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Prim Care. 2014 Jun;41(2):215-37. doi: 10.1016/j.pop.2014.02.003. Epub 2014 Mar 22.

Screening and prevention of sexually transmitted infections.

Author information

1
Department of Family Medicine, University of Wisconsin School of Medicine and Public Health, Center for Urban Population Health, City of Milwaukee Health Department, 841 North Broadway Street, 3rd Floor, Milwaukee, WI 53202, USA.
2
Department of Family Medicine, University of Wisconsin School of Medicine and Public Health, 1100 Delaplaine Court, Madison, WI 53715-1896, USA.
3
Department of Family Medicine, University of Wisconsin School of Medicine and Public Health, 207 West Lincoln Street, Suite 1, Augusta, WI 54722, USA.
4
Department of Family Medicine, University of Wisconsin School of Medicine and Public Health, 1100 Delaplaine Court, Madison, WI 53715-1896, USA. Electronic address: sbschrag@wisc.edu.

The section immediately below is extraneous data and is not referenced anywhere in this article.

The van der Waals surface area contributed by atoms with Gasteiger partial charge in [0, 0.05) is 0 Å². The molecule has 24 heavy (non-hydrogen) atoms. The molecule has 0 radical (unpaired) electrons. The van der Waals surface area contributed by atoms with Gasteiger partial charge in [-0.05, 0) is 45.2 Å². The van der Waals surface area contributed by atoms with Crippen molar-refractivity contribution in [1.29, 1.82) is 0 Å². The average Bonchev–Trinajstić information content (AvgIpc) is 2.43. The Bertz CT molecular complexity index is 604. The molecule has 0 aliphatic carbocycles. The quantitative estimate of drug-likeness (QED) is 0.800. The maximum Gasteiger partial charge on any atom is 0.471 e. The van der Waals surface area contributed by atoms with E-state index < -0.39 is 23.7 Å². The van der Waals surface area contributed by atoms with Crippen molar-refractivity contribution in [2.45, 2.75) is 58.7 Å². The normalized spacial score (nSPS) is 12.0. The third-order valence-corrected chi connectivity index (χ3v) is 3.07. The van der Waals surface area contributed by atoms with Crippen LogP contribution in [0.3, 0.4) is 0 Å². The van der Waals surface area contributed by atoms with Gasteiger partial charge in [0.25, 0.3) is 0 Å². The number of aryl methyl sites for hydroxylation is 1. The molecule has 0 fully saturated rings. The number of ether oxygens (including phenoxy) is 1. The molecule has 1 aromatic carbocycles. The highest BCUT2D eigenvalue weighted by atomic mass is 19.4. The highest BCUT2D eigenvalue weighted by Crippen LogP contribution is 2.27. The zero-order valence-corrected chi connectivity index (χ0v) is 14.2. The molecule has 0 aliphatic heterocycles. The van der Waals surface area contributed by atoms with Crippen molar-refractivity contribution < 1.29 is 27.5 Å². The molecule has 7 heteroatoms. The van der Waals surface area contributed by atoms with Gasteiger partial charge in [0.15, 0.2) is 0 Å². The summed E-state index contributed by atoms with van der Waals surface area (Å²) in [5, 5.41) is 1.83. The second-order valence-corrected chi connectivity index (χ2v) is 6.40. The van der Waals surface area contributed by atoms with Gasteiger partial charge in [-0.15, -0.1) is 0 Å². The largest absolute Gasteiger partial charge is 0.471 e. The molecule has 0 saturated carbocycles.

Abstract

Sexually transmitted infections (STIs) are common and costly, in part because they are asymptomatic and result in serious complications. Primary care clinicians can easily diagnose and effectively treat most STIs. Clinicians should screen patients for STIs based on high-risk behaviors, and consult with local public health officials to adapt national screening guidelines to local epidemiology. Clinical encounters involving STI screening are opportunities to counsel patients on risk behaviors, and vaccinate against human papillomavirus and hepatitis B. Electronic health records and mobile phone apps show promise for improving the clinical care of STIs.

KEYWORDS:

Chlamydia; Gonorrhea; Human immunodeficiency virus; Prevention; Screening; Sexually transmitted infections; Syphilis; United States

PMID:
24830606
DOI:
10.1016/j.pop.2014.02.003
[Indexed for MEDLINE]

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